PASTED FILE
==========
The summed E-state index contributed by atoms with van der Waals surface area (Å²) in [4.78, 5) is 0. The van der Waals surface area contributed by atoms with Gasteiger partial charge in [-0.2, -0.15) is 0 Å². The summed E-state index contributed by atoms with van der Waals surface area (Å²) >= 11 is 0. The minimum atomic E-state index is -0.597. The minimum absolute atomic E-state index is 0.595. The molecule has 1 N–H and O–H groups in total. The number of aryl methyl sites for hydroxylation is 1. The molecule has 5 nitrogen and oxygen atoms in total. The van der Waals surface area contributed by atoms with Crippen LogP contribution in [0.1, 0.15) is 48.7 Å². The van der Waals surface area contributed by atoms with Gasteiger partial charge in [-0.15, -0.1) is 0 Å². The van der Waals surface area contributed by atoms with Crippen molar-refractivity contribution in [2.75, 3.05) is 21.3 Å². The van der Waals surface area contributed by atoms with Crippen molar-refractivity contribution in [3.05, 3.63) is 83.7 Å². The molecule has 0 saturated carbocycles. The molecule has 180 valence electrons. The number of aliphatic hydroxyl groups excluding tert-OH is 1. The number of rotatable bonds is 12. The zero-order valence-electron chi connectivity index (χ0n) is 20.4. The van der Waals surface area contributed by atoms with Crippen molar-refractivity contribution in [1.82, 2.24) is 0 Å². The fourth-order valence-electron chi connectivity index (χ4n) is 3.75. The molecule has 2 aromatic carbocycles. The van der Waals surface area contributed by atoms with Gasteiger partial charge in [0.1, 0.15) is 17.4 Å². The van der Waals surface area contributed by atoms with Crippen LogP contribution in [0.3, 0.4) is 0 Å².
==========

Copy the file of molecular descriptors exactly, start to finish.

The summed E-state index contributed by atoms with van der Waals surface area (Å²) in [4.78, 5) is 0. The van der Waals surface area contributed by atoms with Gasteiger partial charge in [-0.2, -0.15) is 0 Å². The summed E-state index contributed by atoms with van der Waals surface area (Å²) >= 11 is 0. The minimum atomic E-state index is -0.597. The minimum absolute atomic E-state index is 0.595. The molecule has 1 N–H and O–H groups in total. The number of aryl methyl sites for hydroxylation is 1. The molecule has 5 nitrogen and oxygen atoms in total. The van der Waals surface area contributed by atoms with Crippen LogP contribution in [0.1, 0.15) is 48.7 Å². The van der Waals surface area contributed by atoms with Gasteiger partial charge in [-0.15, -0.1) is 0 Å². The van der Waals surface area contributed by atoms with Crippen molar-refractivity contribution in [2.75, 3.05) is 21.3 Å². The van der Waals surface area contributed by atoms with Crippen molar-refractivity contribution in [3.05, 3.63) is 83.7 Å². The molecule has 0 saturated carbocycles. The molecule has 180 valence electrons. The number of aliphatic hydroxyl groups excluding tert-OH is 1. The number of rotatable bonds is 12. The zero-order valence-electron chi connectivity index (χ0n) is 20.4. The van der Waals surface area contributed by atoms with Crippen molar-refractivity contribution in [1.82, 2.24) is 0 Å². The fourth-order valence-electron chi connectivity index (χ4n) is 3.75. The molecule has 2 aromatic carbocycles. The van der Waals surface area contributed by atoms with Gasteiger partial charge in [0.1, 0.15) is 17.4 Å². The van der Waals surface area contributed by atoms with Crippen LogP contribution in [0.3, 0.4) is 0 Å².